She may forget the lyrics to a song now and again, due as much to her diabetes as her age, but she soldiers on, turning to musical director Rob Bowman for able assistance, allowing her eyes to twinkle as she pokes fun at herself and invariably winning the audience’s affection along the way. And allowing rehearsals and musical muscle memory to carry the day and bring the words back to her.
 
That’s what “Elaine Stritch: Shoot Me” shows as she sings Sondheim numbers, much as she did on Broadway. You see her perform her signature “The Ladies Who Lunch” from “Company” along with the particularly relevant “I’m Still Here” from “Follies.”
 
Filmmaker Chiemi Karasawa allows Ms. Stritch to talk about her life, uses archival photos and some clips to highlight her career and interviews such colleagues as Tina Fey, Cherry Jones, the late James Gandolfini (he played her son in “Romance & Cigarettes”) and theatrical producer Hal Prince.
 
Ms. Fey, who appeared with Ms. Stritch on “30 Rock” where she played Alec Baldwin’s mother, calls the octogenarian a great role model. She’s “confident, brassy, stylish, gorgeous and doesn’t wear pants,” opting for long white button-down shirts and black tights.
 
“Elaine Stritch,” whose subject worked with such legendary figures on stage and big and small screens as Noel Coward, George Abbott, Hal Prince, Stephen Sondheim, Ben Gazzara, Rock Hudson, John Gielgud, Woody Allen and Bernadette Peters, seems designed to be celebratory but also proves revelatory.
 
That is particularly true when she’s in the throes of a diabetic emergency. She’s out of town and has three malfunctioning glucose meters and is in a panic and even temporarily loses her ability to speak.
 
Spooked by what’s happened, she swears off her single alcoholic drink a day although reverts to her indulgence later, arguing she doesn’t want to make any more sacrifices. It’s obvious why this is a slippery slope for an alcoholic, but no medical testimony is offered about why this might be ill-advised for a diabetic.
 
The 81-minute movie is not a comprehensive look at Ms. Stritch — why did she move into the Carlyle Hotel, how did the Stella Adler Studio shape her as an actress and how did a room dedicated to her turn out? — but it is an intimate one.
 
The documentary not only captures her at her most vulnerable as she sleeps in a hospital bed but most participatory as she tries to direct the camera operator about how he should shoot a scene. The Michigan-born actress believes, as did Bette Davis, that old age is no place for sissies and she shows she is still anything but.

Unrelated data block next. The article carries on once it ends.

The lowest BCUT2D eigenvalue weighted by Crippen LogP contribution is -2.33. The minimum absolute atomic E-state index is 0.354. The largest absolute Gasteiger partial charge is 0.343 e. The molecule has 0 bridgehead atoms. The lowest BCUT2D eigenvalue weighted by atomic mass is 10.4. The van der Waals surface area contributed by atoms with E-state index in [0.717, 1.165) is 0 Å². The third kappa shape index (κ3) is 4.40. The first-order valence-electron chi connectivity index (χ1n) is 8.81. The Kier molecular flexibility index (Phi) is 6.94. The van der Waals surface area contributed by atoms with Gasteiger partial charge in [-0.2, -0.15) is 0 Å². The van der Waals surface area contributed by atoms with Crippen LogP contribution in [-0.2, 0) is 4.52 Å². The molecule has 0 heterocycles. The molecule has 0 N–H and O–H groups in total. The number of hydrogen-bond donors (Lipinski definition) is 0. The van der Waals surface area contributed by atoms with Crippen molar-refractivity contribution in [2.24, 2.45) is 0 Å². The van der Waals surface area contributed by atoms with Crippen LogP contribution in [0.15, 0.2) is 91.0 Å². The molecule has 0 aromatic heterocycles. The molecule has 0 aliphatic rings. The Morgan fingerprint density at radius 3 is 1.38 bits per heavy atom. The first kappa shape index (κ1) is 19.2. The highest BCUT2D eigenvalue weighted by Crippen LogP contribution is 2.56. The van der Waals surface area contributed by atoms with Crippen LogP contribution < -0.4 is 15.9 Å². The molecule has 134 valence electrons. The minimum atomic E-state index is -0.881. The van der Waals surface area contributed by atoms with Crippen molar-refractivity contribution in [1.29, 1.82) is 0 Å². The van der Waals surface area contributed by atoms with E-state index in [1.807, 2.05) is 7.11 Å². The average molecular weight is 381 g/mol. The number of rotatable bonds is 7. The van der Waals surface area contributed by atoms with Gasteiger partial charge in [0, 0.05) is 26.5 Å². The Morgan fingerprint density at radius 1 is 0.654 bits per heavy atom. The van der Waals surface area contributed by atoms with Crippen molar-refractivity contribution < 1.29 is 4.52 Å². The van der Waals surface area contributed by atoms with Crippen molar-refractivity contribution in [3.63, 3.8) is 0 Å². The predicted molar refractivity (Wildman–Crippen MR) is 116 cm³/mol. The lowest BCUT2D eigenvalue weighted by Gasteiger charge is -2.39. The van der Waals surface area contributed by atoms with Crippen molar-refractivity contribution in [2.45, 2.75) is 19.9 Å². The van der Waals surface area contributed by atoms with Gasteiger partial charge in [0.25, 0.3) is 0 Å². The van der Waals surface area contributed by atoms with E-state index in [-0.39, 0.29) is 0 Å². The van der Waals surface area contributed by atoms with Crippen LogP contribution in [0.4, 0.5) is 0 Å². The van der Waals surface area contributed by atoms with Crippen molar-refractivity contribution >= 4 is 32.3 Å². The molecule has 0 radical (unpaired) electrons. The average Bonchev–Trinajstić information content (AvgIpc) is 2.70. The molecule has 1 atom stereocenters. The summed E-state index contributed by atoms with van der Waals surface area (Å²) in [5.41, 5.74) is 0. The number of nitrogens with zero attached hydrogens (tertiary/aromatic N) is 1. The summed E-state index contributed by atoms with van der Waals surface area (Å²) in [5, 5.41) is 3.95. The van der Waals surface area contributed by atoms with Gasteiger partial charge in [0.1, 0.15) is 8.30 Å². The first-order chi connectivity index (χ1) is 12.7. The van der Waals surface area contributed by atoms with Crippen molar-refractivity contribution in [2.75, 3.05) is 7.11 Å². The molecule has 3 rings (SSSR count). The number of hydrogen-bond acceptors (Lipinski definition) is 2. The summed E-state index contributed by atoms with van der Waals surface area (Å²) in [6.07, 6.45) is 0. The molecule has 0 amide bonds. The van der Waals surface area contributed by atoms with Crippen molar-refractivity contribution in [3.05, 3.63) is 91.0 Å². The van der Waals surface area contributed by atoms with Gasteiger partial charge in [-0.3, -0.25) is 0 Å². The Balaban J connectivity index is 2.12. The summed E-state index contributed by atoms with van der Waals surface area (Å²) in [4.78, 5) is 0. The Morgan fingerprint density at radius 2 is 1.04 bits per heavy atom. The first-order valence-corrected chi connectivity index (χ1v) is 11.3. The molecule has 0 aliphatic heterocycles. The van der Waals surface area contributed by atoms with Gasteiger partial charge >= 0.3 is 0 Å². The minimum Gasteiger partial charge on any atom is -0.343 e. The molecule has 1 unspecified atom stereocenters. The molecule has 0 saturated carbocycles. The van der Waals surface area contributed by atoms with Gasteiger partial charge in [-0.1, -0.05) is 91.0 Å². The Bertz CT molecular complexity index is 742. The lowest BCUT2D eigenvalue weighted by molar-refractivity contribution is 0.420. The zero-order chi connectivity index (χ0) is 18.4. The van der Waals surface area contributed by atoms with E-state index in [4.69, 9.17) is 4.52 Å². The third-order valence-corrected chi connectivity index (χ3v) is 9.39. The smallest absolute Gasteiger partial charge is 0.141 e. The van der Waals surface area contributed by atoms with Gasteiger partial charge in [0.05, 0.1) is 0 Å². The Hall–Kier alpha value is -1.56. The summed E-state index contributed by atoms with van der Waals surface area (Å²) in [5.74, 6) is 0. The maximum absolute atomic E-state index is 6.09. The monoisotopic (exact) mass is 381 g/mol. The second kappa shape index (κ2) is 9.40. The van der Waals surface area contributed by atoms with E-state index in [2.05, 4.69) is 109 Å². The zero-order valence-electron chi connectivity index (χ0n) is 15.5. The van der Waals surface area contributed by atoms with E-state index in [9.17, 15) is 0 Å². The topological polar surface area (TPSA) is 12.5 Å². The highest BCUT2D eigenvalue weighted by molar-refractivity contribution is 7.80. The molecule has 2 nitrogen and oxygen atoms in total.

Photos from “Elaine Stritch: Shoot Me.” 
 

Join the conversation:

To report inappropriate comments, abuse and/or repeat offenders, please send an email to socialmedia@post-gazette.com and include a link to the article and a copy of the comment. Your report will be reviewed in a timely manner. Thank you.
Print

West Virginia again projected to finish eighth in the Big 12

Written by Stephen J. Nesbitt on .

There's a clear distinction between the Haves and the Have Nots in the Big 12, at least in the eyes of the media. The Big 12 media preseason poll was released Thursday, and for the second year in a row it's West Virginia, Iowa State and Kansas — in that order — bringing up the rear.

Two years ago, the Mountaineers were selected to finish second, behind Oklahoma, and even received seven first-place votes. But the reality of life in the Big 12 set in and have brought West Virginia hurtling back to earth. Head coach Dana Holgorsen's team went 7-6 in 2012, its first season in the Big 12, and fell out of bowl contention with a 4-8 season in 2013.

Oklahoma, the preseason favorite, received 47 first-place votes, followed by Baylor with nine. West Virginia was a full 127 points behind seventh-place TCU. 

Here is the full 2014 Big 12 preseason poll, with first-place votes in parentheses:

1. Oklahoma (47)
2. Baylor (9)
3. Kansas State
4. Texas
5. Oklahoma State
6. Texas Tech
7. TCU
8. West Virginia
9. Iowa State
10. Kansas

Join the conversation:

To report inappropriate comments, abuse and/or repeat offenders, please send an email to socialmedia@post-gazette.com and include a link to the article and a copy of the comment. Your report will be reviewed in a timely manner. Thank you.
Print

Spaghetti and a Western at Parkway Theater in Stowe

Written by Barbara Vancheri on .

 

a-fistful-of-dollarsParkway Theater in Stowe Township tonight will relaunch its Spaghetti Western Dinner series which will offer a movie and a meal on the third Thursday of the month through year’s end. 
 
The program opens today (July 17) with "A Fistful of Dollars" starring Clint Eastwood and will continue with:  "My Name Is Nobody," with Henry Fonda and Terence Hill, Aug. 21; "Keoma" with Franco Nero, Sept.18; "The Great Silence," featuring Jean-Louis Trintignant and Klaus Kinski, Oct. 16; "Once Upon a Time in the West," with Fonda, Claudia Cardinale, Jason Robards and Charles Bronson, Nov. 20; and "For a Few Dollars More," also starring Eastwood and Lee Van Cleef, Dec. 18. 
 
Admission of $8 includes spaghetti, meatballs and Mancini bread along with the movie. Wine and beer are available with a donation, and popcorn and other refreshments will be sold.
 
Doors open at 6 p.m., movie starts at 6:30 p.m. and reservations are appreciated. Prizes will be awarded to anyone dressed in cowboy attire.
 
For more information about the event at the theater, 644 Broadway Ave., see www.parkwaytheater.org or call 412-766-1668. 

 

Join the conversation:

To report inappropriate comments, abuse and/or repeat offenders, please send an email to socialmedia@post-gazette.com and include a link to the article and a copy of the comment. Your report will be reviewed in a timely manner. Thank you.